With the SPDR S&P Biotech Index up 21% over the trailing-12-month period, it’s evident that investment dollars are willingly flowing into the biotech sector. Keeping that in mind, let’s have a look at some of the rulings, studies, and companies that made waves in the sector last week.
If you’re currently holed up in your home on the East Coast because of winter storm Nemo, or mired under a West Coast rain storm, I have nothing but bright news for you this week as we’ll be highlighted two FDA drug approvals, a positive mid-stage clinical result, a blockbuster deal in the multiple sclerosis sector, and the potential for another deal involving a large pharmaceutical company.
On the FDA approval front, Hyperion Therapeutics Inc (NASDAQ:HPTX) sneaked a late-day approval of urea cycle disorder drug Ravicti in last Friday. The FDA had originally postponed the PDUFA date of Jan. 23 a full three months, as it was purportedly working with Hyperion on labeling and post-marketing requirements. It took the FDA only a week and a few days beyond its original PDUFA date to approve Ravicti. This is Hyperion’s first FDA-approved drug, and it is expected to be commercially available by the end of April. Moreover, the patent allowance on the drug was extended all the way until 2032.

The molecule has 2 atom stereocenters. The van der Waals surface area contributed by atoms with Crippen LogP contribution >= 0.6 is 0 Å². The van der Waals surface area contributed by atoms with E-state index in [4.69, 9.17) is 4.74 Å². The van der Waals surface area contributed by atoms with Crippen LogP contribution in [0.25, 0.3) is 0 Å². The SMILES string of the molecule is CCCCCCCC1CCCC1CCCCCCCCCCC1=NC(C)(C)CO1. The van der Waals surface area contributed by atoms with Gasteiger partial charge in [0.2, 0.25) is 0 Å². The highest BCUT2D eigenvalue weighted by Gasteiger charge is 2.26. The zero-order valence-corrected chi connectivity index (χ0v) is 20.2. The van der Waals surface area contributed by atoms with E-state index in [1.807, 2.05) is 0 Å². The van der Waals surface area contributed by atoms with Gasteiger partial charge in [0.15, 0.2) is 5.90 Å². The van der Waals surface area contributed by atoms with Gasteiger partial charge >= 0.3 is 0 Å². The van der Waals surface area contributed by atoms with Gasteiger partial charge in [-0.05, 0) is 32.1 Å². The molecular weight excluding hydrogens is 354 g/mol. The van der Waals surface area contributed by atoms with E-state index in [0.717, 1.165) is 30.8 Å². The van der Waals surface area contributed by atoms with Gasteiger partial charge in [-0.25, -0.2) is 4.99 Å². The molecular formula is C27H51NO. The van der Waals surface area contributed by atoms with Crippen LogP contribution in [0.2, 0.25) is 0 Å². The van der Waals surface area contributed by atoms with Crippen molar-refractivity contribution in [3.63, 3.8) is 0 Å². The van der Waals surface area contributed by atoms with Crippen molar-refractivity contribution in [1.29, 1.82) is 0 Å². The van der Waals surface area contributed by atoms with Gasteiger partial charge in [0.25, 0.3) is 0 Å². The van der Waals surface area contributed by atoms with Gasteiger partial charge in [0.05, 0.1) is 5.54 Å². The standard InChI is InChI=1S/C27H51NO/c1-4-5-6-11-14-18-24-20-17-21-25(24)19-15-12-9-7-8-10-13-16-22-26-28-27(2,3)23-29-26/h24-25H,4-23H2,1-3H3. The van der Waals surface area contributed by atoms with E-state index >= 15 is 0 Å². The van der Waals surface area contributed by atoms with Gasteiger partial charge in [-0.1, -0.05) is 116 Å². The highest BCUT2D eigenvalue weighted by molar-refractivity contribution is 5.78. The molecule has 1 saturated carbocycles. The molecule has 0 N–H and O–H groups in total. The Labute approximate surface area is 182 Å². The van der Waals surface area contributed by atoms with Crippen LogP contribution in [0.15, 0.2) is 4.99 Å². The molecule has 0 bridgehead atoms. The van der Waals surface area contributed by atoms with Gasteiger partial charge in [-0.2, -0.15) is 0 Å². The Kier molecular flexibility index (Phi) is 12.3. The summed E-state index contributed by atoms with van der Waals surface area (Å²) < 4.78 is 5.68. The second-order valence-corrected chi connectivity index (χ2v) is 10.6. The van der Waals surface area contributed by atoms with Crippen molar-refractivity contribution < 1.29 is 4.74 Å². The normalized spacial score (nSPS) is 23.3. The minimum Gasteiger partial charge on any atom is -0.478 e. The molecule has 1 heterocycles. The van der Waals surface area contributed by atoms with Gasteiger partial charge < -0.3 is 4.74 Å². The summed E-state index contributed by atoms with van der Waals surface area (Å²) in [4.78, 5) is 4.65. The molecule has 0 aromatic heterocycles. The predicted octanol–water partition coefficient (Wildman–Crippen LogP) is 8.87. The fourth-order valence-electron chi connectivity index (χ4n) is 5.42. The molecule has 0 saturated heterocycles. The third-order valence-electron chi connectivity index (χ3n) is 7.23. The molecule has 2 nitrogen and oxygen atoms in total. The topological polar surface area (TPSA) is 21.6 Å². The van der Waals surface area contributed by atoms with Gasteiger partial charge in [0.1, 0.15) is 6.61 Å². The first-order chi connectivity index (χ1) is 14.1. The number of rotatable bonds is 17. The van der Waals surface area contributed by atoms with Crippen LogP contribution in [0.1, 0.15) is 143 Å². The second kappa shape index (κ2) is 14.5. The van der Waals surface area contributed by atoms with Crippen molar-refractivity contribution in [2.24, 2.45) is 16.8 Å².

The biotech equivalent of Superman since the year began, Celgene Corporation (NASDAQ:CELG), notched another victory on its belt when the FDA approved its multiple myeloma drug, Pomalyst, yesterday. Pomalyst is given as a secondary line of treatment following at least two other cancer therapies and was approved based on response rate alone, not on survival rate, which has yet to be verified. In trials, 29.2% of patients achieved a partial response or better, compared with just 7.4% for the control arm. Now, Pomalyst will go head-to-head with Onyx Pharmaceuticals, Inc. (NASDAQ:ONXX)‘s recently approved Kyprolis in a still relatively young blood cancer treatment market.
Also on Friday, Oncolytics Biotech, Inc. (USA) (NASDAQ:ONCY) reported stellar phase 2 results for its squamous cell carcinoma of the lung drug, Reolysin. The drug was tested on 20 evaluable patients in midstage trials that either previously had squamous cell carcinoma, or had it metastasize on them. Based on the results, 95% –19 of 20 — showed tumor shrinkage, with the average reduction in size being about one-third. Secondary endpoints of the study, including progression-free survival, appear intriguing as well, with the data noting nine partial responses, nine with stable disease, and three with progressive disease.